Swaths of the European sky are expected to reopen to commercial flights as early as Tuesday morning, with some small areas set aside as no-fly zones while the authorities monitor an ash cloud spreading from an Icelandic volcano, European officials announced Monday after an emergency meeting to address the travel chaos.
The agreement seemed to signal an easing of the worst peacetime air travel disruption ever, a nearly weeklong halt in flights that stranded hundreds of thousands of passengers, cost airlines hundreds of millions of dollars and raised fresh questions about Europe’s ability to respond coherently to a crisis.
Under the agreement, aviation authorities would carve airspace above the continent into three zones — one closest to the volcano where air traffic would be completely restricted, another zone with partial flight restrictions, and a third zone, free of ash, where flights could resume completely.
It was unclear precisely what portions of the continent’s airspace would be reopened when the agreement takes effect at 8 a.m. Tuesday Paris time, but the European Union’s transport commissioner, Siim Kallas, called the deal “good news for Europe’s stranded passengers.”
The no-fly zone would cover one-third of the airspace until now designated as contaminated, said Bo Redeborn, the director of network design of Eurocontrol, which coordinates regional air traffic management. Authorities said they would perform test flights and monitor air conditions every six hours.
Authorities are concerned that if an airplane moves through the ash cloud, which contains high levels of silica, a glasslike dust, the engines could seize or stall. But the airlines that sent up test flights on Sunday said they saw no damage to their planes.
The International Air Transport Association, an airline industry group, criticized what it called a “lack of leadership” by European governments faced with an aviation shutdown on an unparalleled continental scale. The disruption has spread far and wide, affecting the transportation of everything from Kenyan roses, usually sent by air to Europe, to British troops and wounded American soldiers being flown out of Iraq and Afghanistan. .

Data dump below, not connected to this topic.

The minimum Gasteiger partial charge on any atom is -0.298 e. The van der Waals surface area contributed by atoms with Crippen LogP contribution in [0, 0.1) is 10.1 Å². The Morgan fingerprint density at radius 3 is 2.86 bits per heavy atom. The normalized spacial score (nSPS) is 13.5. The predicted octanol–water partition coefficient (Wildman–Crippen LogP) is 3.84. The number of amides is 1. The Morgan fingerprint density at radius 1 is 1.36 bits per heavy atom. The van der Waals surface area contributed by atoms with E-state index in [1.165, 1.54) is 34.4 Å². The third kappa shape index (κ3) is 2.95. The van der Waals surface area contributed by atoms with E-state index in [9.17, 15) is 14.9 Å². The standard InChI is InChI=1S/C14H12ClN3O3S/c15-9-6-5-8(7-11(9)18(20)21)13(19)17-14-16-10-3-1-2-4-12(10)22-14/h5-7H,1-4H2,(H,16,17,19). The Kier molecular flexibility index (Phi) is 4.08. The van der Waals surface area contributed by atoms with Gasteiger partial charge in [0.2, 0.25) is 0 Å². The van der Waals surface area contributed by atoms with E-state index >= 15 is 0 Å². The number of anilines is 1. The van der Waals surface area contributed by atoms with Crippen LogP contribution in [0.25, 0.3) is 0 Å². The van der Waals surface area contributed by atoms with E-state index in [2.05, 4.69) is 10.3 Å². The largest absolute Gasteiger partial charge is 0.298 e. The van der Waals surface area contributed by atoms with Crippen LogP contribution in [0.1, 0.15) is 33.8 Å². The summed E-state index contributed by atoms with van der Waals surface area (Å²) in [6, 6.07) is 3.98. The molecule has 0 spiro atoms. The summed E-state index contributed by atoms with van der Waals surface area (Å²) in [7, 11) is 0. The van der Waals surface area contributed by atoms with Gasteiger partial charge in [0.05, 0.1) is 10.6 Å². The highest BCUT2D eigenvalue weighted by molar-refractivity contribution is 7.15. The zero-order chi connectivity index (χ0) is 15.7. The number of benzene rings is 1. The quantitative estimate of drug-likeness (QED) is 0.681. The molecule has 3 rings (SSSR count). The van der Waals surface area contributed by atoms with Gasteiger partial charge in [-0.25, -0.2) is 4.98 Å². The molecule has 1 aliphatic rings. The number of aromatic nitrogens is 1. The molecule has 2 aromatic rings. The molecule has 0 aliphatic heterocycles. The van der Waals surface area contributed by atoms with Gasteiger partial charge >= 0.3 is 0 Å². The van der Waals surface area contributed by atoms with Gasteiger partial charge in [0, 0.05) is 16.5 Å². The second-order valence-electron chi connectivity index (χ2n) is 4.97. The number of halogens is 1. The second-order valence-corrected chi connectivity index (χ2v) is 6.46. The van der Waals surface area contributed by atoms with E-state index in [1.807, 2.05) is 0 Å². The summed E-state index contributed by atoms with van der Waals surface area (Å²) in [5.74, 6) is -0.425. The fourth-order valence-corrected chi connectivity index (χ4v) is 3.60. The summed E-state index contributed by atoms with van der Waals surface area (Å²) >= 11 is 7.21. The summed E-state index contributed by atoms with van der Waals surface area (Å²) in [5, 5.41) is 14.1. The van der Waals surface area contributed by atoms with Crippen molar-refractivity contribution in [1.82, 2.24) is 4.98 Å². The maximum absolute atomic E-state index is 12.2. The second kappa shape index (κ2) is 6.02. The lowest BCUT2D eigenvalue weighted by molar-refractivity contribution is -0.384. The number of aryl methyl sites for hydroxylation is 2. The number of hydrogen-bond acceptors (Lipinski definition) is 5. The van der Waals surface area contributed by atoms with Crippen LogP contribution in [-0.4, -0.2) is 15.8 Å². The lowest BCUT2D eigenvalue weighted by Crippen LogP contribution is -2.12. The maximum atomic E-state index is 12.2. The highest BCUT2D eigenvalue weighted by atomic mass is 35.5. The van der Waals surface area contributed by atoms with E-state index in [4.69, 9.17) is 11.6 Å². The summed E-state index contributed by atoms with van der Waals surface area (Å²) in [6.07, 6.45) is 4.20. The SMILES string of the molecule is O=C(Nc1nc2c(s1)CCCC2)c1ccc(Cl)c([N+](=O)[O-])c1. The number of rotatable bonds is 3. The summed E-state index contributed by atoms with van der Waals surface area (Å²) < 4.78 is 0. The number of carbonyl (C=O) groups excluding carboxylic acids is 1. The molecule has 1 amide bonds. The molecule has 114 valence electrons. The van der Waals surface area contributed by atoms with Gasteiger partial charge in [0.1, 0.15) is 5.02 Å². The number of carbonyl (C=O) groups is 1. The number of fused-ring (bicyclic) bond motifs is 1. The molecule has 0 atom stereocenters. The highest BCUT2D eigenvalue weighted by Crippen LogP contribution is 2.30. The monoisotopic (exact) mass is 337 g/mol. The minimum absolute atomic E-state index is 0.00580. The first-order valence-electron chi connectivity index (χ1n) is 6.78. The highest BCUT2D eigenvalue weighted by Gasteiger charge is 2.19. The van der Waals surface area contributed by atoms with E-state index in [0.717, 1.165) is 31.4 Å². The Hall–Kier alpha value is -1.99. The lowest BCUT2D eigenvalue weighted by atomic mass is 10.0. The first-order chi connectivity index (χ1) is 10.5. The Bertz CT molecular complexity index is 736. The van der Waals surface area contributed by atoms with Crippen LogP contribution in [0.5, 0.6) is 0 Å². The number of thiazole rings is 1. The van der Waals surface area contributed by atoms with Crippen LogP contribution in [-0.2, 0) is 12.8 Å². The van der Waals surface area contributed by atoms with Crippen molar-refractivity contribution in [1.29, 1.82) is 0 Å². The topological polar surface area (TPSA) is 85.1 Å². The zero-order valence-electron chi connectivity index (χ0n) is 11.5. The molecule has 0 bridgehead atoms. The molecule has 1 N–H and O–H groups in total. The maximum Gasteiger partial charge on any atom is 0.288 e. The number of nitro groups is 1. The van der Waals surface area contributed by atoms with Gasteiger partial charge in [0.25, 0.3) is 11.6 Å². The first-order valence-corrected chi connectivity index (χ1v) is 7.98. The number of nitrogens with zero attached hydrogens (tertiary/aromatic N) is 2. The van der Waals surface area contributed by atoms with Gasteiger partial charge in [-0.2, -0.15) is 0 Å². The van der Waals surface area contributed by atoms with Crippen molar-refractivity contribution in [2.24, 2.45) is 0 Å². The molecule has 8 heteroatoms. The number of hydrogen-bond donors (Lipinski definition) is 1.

A Pentagon spokesman, Bryan Whitman, said Monday that three medical evacuation flights from the war zone could not land at Ramstein Air Base in Germany and had to be rerouted through Rota Air Base in Spain and then on the United States.
The change meant that the troops could not receive advanced care at the Landstuhl military hospital near Ramstein, as they normally do, and instead had to wait through eight additional hours of flying time to the United States Once here they landed at Andrews Air Force Base outside Washington, D.C., and were taken to Walter Reed Medical Center in Washington.
The delays “have not had a significant impact,” Mr. Whitman said, and the military was also using alternative to Ramstein for supplies to Iraq and Afghanistan.
Even before European officials made their announcement, several countries said they would be easing or lifting flight bans as the volcanic eruptions weakened, spewing less ash. Britain said that flights over Scotland would resume at 7 a.m. local time Tuesday, and that restrictions over England and Wales could be eased later in the day. The German carrier Lufthansa said that it had received permission from Germany’s civil aviation authority to fly 50 aircraft into Germany Monday carrying around 15,000 stranded passengers from North and South America, Asia and Africa.
Lufthansa has also been allowed to make a “very small number” of flights from Germany to the United States and destinations within Europe starting at 6 p.m. local time Monday, said Amelie Schwierholz, an airline spokeswoman. The planes will have to fly through specific corridors at lower elevations of 10,000 to 23,000 feet, she said.
Italian authorities opened the country’s principal northern airports, in Milan and Venice, at 7 a.m., Monday but then closed them again two hours later, citing new and ominous weather reports, according to the ANSA news agency. Vito Riggio, the head of the civil aviation authority, said the airports would stay closed until at least 8 a.m. on Tuesday. But airports in Rome and the south of the country were open.